LOS ANGELES—The Perry Reese Jr. movie is moving closer to fruition.
Dover native and actor/producer James Black said development funding has been obtained to write a script and things are looking good for the project to be developed into a motion picture.
"The writing has begun," said Black in a recent telephone conversation from his home in Southern California. "I talked with the writers yesterday (last Saturday). They have an outline already and a grasp of what we want to do."
"It's pretty awesome," exclaimed Black. "It's moving right along."
Reese, who coached high school boys' basketball at Hiland from 1984 to 2000, lived an inspirational story, moving to a mostly white, Mennonite and Amish community to coach.
Reese, who was diagnosed with an inoperable cancerous brain tumor in June, died in November of 2000.
His story caught the eye of Gary Smith, a writer for Sports Illustrated, who wrote an extensive piece for the magazine back in 2001. That led to Walt Disney Pictures picking up the rights to his story, which was shelved but Black rescued.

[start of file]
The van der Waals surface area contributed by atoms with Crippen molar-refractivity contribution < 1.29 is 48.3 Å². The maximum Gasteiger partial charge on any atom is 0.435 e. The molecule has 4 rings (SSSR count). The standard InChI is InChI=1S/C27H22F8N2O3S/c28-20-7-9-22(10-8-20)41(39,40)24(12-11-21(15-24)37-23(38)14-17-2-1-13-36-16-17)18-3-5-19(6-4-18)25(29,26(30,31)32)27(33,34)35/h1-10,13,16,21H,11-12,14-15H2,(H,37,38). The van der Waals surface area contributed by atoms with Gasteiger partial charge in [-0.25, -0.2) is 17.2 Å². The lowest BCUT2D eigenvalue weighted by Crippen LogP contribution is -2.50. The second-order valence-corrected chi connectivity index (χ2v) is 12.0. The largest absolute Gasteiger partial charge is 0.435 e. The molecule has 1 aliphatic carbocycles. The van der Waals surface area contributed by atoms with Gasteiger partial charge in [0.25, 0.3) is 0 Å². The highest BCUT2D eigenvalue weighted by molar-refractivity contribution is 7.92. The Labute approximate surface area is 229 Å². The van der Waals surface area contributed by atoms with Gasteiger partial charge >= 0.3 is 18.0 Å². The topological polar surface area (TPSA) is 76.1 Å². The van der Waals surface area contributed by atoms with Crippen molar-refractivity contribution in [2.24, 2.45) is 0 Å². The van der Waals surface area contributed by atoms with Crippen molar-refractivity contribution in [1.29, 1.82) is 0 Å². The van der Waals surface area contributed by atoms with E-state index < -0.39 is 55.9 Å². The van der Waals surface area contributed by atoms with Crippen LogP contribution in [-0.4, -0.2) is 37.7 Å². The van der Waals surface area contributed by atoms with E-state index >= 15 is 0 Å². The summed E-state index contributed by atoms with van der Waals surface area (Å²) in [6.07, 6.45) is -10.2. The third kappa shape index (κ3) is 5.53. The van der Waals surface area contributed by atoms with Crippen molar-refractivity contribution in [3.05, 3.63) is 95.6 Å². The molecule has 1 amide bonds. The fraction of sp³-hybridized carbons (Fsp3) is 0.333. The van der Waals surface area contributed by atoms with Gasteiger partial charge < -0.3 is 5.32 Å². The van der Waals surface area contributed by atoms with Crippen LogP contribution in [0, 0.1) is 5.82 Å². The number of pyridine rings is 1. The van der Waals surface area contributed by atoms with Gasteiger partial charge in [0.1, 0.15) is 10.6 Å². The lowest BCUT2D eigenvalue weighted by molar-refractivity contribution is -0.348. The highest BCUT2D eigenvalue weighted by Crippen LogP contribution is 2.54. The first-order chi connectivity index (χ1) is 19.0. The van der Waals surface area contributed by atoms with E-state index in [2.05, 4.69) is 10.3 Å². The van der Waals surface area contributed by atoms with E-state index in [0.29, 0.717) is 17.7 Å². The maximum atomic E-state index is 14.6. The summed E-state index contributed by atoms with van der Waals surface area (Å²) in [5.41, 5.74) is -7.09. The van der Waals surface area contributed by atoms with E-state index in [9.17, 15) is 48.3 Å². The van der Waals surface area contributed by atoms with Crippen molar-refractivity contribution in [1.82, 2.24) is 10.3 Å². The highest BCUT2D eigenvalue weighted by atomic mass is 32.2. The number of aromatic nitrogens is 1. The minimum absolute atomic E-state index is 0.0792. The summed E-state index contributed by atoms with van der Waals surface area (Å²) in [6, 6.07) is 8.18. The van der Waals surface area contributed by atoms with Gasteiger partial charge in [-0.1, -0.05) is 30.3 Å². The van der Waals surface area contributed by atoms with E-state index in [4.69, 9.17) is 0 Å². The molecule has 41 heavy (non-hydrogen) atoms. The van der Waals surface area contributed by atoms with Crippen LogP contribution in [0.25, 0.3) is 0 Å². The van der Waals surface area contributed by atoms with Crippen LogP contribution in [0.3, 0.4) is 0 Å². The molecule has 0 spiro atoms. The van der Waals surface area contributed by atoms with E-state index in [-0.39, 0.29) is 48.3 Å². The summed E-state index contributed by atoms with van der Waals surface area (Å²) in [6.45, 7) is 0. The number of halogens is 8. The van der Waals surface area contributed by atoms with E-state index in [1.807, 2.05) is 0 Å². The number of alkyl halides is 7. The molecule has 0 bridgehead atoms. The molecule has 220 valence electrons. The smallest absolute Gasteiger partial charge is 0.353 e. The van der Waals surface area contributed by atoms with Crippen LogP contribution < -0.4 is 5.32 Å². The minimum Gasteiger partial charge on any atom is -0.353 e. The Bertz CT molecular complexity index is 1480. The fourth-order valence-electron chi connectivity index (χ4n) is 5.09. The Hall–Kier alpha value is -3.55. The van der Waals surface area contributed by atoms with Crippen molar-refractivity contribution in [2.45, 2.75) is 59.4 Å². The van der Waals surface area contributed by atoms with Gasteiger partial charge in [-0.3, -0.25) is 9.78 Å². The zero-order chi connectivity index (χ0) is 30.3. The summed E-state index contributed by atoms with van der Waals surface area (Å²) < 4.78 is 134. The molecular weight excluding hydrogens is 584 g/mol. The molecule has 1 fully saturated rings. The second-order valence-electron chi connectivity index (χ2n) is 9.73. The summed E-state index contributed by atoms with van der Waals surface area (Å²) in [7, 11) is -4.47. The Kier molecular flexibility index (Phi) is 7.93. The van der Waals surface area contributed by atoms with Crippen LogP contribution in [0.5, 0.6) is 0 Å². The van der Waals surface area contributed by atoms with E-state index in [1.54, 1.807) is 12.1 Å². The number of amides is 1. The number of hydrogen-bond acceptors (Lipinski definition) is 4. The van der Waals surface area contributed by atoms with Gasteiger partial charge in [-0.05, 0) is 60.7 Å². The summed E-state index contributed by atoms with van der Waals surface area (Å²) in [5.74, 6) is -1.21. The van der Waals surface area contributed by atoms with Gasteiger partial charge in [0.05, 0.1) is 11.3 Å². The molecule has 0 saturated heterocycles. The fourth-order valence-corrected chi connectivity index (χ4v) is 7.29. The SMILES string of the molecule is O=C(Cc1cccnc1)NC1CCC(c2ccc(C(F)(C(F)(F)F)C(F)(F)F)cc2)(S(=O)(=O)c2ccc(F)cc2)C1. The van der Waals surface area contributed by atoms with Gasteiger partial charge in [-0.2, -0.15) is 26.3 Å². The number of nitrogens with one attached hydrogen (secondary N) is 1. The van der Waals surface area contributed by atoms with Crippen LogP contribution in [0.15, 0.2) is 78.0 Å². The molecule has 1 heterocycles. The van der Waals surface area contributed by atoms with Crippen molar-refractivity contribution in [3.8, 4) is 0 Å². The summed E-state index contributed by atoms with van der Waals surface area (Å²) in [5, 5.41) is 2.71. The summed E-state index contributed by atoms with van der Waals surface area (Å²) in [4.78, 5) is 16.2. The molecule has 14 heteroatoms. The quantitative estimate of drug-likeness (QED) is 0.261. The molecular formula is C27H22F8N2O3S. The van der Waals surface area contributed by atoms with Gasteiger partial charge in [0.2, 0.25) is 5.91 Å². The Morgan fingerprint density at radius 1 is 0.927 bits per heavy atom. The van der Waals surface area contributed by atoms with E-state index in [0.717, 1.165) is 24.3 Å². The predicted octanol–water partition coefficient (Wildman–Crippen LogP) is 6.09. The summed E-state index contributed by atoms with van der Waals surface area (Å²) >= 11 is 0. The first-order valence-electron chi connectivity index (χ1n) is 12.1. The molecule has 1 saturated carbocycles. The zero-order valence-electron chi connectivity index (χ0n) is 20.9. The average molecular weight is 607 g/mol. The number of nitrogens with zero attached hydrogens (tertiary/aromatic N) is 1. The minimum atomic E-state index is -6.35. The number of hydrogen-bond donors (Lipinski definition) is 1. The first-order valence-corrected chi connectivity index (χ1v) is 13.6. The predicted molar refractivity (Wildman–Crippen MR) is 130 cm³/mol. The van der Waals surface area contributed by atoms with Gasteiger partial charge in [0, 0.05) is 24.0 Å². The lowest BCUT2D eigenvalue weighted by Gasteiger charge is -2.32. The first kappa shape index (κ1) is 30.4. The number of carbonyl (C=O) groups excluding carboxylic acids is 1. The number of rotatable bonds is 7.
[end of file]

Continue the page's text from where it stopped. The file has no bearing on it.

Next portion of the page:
He had to go through some hoops, since Walt Disney Pictures owned the copyright to the story. He found Disney had shelved the film, and after speaking to his lawyer, learned that since there was so much public knowledge on Reese, it was fine to pursue it.
Black along with writers Bobby Smith Jr. and Rob Thomas spent last weekend in Berlin interviewing those who were close to Reese.
"We interviewed a bunch of people who knew Perry from different parts if his life, players and people who were really, really close to him," said Black.
Among those were current Hiland girls basketball coach Dave Schlabach, close friend Shelly Miller, former player Jr. Raber, writer Dave Mast, broadcaster Mark Lonsinger and Doug Klar, owner of Dumont's Sporting Goods.
"I was mesmerized, and thought this was a story that definitely needed to be told on film," said Black in an earlier interview. "I knew about Coach Reese, but I really didn't know his story until I talked to Doug (another close personal friend of Reese)."
"He told me everything about Perry," recalled Black of his conversation with Klar when he visited his hometown back around Christmas in 2015. "They had a really strong bond and when he told me the story he was emotional about it. I knew this was something I had to do."
The website www.theperryreeseproject.com was instrumental in raising the needed funds to get the ball rolling in terms of script development.
"It's looking pretty good," said Black of getting the movie made. "I'd say its 100 percent. If things go well, it could be very soon."